Patent: Frederick D. Newbury

US 46131
Specification forming part of Letters Patent No. 46,131, dated January 31, 1865.

To all whom it may concern:

Be it known that I, Frederick D. Newbury, of Hudson City, State of New Jersey, have invented a new and useful improvement in the construction of that class of fire-arms known as “Revolvers,” in which metallic cartridges whose charges are fired by detonating-powder contained within them are employed— such as the well-known Smith & Wesson’s fire-arms; and I declare the following specification, with the drawings forming part of the same, to be a full and complete description of my invention.

Figure 1 represents, in profile, a pistol fitted with my improvements; Fig. 2, one reversed to give a view of the apparatus lying underneath the barrel and stock; Fig. 3, a sectional view of the cartridge (on an enlarged scale) to be used with my improvement.

Similar letters in the figures denote the same parts of the apparatus.

The drawings exhibit so plainly the form and arrangement of a revolver-pistol that it is unnecessary to specify its particular parts.

My improvements have reference to the form of the chambers of the cylinder and the arrangement and service of the rammer.

The cylinder C is represented in Figs. 1 and 2 as having a portion removed in order to show the form of one of the charge-chambers B, and differs from other cylinders only in the form of the chambers, which are bored through the cylinder with an equal diameter, and then have each end for a short distance slightly tapered, for the purpose of facilitating the introduction of the cartridge at one end and its removal from the other end of the cylinder.

The cartridge is made of thin copper or other suitable metal, shaped as shown in section at Fig. 3. The body of it A A is a true cylinder, (fitted to enter B,) to one of end of which is attached the bullet D. This, as shown in the drawings, has a neck fitted to enter snugly within the metal shell, but its body is a trifle larger in diameter than the shell, so that when it is inserted, with the cartridge, within the chamber B and pressed into it, it will remain so firmly there that it cannot be started outward by the recoil of the piece when any of the chambers are fired; also, that it may not be easily started forward when the hammer impinges upon the rear of the cartridge, and thus its effect upon the detonating-powder be lessened. The other end of the case is closed in by the metal in the form of a shallow funnel, F, as shown in the drawings, having a small hole, h, in its apex. Just in front of this funnel (leaving a small space between them) a metal partition, P, is fixed, shaped as shown at P p, being a disk with notched edges. Between this disk P and the bullet the charge of gunpowder is placed. Between P and F the detonating-powder is placed. When the cartridge is in its place in the cylinder Flies close to the back end of chamber B, and the hammer H is fitted so as to strike, when it falls forward, upon the center or opening h at the end of the cartridge, when by compression upon the disk P it explodes the detonating-powder, which fires the gunpowder charge through the interstices between the notches of P. The cartridge is inserted from the front end of the cylinder. When it has been fired and the chamber is to be charged again a new cartridge is to be inserted and pressed in by the finger till it meets the empty shell of the fired cartridge. It then requires a greater force to expel the shell and drive it to its place. For this purpose my next improvement is in the arrangement of the rammer to adapt it to that work.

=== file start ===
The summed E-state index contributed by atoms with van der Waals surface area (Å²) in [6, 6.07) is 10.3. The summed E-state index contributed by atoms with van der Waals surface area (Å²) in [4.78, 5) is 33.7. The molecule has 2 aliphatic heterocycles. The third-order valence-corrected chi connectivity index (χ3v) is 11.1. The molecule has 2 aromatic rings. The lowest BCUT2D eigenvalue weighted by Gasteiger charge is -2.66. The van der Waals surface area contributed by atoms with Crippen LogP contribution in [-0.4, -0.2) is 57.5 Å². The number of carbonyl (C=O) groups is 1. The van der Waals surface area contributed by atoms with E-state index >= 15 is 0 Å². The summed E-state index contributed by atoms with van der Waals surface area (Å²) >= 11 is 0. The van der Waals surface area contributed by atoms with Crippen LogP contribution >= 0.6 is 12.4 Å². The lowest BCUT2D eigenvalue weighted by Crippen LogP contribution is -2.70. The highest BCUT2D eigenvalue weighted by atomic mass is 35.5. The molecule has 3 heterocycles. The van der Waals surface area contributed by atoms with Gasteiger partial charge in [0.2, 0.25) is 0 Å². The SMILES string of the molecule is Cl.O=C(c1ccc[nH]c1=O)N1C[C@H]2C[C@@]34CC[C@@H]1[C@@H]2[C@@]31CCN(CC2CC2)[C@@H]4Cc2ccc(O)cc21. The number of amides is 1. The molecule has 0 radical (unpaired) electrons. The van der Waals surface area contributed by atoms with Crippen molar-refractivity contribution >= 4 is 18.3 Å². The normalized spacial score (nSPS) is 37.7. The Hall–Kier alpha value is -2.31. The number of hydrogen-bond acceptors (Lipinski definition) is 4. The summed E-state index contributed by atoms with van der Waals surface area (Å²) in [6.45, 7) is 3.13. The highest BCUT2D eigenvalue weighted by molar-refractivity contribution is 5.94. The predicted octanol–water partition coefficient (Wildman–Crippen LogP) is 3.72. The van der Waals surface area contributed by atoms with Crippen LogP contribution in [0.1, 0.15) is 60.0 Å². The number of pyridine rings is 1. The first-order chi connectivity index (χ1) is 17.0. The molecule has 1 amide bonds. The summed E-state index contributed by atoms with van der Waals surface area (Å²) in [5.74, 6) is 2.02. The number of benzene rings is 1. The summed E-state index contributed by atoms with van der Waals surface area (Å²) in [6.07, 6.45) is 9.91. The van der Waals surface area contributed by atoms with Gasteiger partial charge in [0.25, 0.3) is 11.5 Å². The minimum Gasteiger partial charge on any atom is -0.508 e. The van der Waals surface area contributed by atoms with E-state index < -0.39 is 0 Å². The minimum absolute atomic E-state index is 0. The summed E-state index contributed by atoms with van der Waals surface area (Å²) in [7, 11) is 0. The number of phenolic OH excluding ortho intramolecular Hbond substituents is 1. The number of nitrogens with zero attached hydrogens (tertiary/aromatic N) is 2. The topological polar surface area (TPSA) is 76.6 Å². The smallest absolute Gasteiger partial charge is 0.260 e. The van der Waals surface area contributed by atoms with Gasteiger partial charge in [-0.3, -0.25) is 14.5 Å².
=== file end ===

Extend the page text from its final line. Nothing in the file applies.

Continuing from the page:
In order to make a passage-way for the expelled shell, it is necessary to make a groove on the side plate of the frame at G, and a corresponding passage made through the recoil shield. The rammer R is placed under the barrel, as in Colt’s arrangement, being pivoted to its lever L at a. The lever itself is pivoted to a standard, S, at e. The standard S is arranged to turn around upon an extension, n, of its axis, entering within bar K of the frame, which holds the barrel and carries the axis of cylinder C, so that the lever L. can be turned so as to bring it into the position shown in Fig. 2, placing the rammer opposite the chamber, which has been brought into range with groove G. The lever E. can then be brought into play, and the fresh cartridge forced to its place, the empty shell being at the same time expelled from the chamber along the groove G.

The advantage of the above-described construction will be seen to be this: Since from the form of the cartridge it can be entered from the front of the cylinder, which cannot be done with the flanged cartridge, the new cartridge can be used to expel the shell of the expended one in the act of loading without removing the cylinder for the purpose, as in the Smith & Wesson class of revolvers. The arrangement of the ramrod upon a revolving standard, so as to bring it inline with the chamber to be loaded, saves the use of a loose ramrod as now used with pieces whose cylinders cannot be removed for the purpose of loading. The whole combined arrangement permits the loading to be done in less time and with much less trouble than by any arrangement of apparatus now in use.

I do not claim the use of chambers bored through the cylinder as a new device; but

What I claim as my invention, and desire to secure by Letters Patent, is—

The method of attaching the ramrod to the frame of the piece by the use of a revolving standard, S, in order to permit the employment of the same, in combination with a cylinder constructed, arranged, and operated substantially as set forth in this specification.


Andrew I. Todd,
John J. Lyon.